Recent revisions to the Commerce Department's figures for the gross domestic product and its components suggest that labor productivity--which can offset increases in employers' labor costs--has been rising faster than had been thought.
Greenspan emphasized this point in last week's speech: At nonfinancial corporations, productivity has increased nearly 3 percent annually over the past three years and more than 4 percent over the past two. That is sharply higher than the 1.75 percent per year during the 1970s and 1980s, he said.
As long as the pace of productivity growth keeps revving higher, there is room for unemployment to continue at these low levels without adding to inflationary pressures, Greenspan believes.
If rates aren't raised at the coming meeting, there appears to be a consensus among FOMC members that a rate hike is not an option for the following meeting Dec. 21. That would be just too close to the end of the year, with all the concerns about the possible market impact of the millennium computer bug.
Fed officials are confident there won't be any major disruptions from the inability of some older computers to recognize the new year as 2000 rather than 1900 but they don't want to add to the public worries by raising rates at that point. The next opportunity would come at a two-day session Feb. 1-2, though the Fed chairman has the authority to act on his own if the need arises.
In the announcement that followed the Oct. 5 meeting, the FOMC said the committee had adopted a "bias" toward raising rates because of the possibility that inflation would get worse in the future. But that stance "did not signify a commitment to near-term action" and any future move would depend on additional information about the course of the economy and conditions in financial markets, it said.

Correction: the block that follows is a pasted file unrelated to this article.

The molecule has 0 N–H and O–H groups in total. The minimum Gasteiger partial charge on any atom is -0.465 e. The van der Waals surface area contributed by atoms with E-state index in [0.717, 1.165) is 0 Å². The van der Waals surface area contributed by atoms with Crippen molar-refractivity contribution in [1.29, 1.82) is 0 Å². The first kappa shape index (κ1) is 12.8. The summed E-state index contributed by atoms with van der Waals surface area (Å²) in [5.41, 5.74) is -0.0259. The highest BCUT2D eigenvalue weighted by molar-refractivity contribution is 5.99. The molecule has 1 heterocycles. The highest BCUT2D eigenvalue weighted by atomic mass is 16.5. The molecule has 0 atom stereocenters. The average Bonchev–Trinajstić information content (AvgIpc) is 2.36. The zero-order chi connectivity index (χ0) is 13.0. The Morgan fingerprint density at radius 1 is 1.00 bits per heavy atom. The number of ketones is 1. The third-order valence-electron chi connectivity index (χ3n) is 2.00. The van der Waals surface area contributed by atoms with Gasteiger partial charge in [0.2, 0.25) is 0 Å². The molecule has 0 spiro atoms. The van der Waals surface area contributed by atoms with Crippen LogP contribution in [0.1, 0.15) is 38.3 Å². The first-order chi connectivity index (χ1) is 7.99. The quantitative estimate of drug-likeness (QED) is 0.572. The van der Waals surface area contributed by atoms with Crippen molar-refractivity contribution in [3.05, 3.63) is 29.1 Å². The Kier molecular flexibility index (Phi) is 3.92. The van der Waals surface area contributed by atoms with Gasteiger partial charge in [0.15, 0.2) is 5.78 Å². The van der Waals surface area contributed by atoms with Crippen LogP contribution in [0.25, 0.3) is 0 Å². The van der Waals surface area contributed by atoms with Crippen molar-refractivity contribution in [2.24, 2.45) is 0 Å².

So far most of the additional information hasn't been the sort to push the Fed to act, but there will be more available between now and the FOMC session. Tomorrow the Labor Department will release perhaps the most important report, on last month's labor market developments.
Payroll employment gains slowed in August and then turned negative last month as a result of Hurricane Floyd's impact on the eastern seaboard, and analysts expect a rebound but there is a wide range of estimates about its size. For his part, Greenspan will be looking to see if that pool of unemployed workers continued to shrink.
Later reports on producer and consumer prices and retail sales for last month will provide the policymakers with further information. Many analysts expect the inflation reports to be benign and retail sales to be relatively weak because of a drop in motor vehicle sales for the second month in a row.
F. Ward McCarthy of Stone and McCarthy, a financial markets research firm, said he believes Wall Street's sense of certainty that the Fed would raise rates on Nov. 16 has eased somewhat, but he still expects an increase. "We think the odds favor a tightening on Nov. 16 but also recognize that data releases immediately ahead will strongly influence the policy deliberations," McCarthy said.
CAPTION: Fed chief Alan Greenspan said he is focusing on what may be accelerating growth of productivity.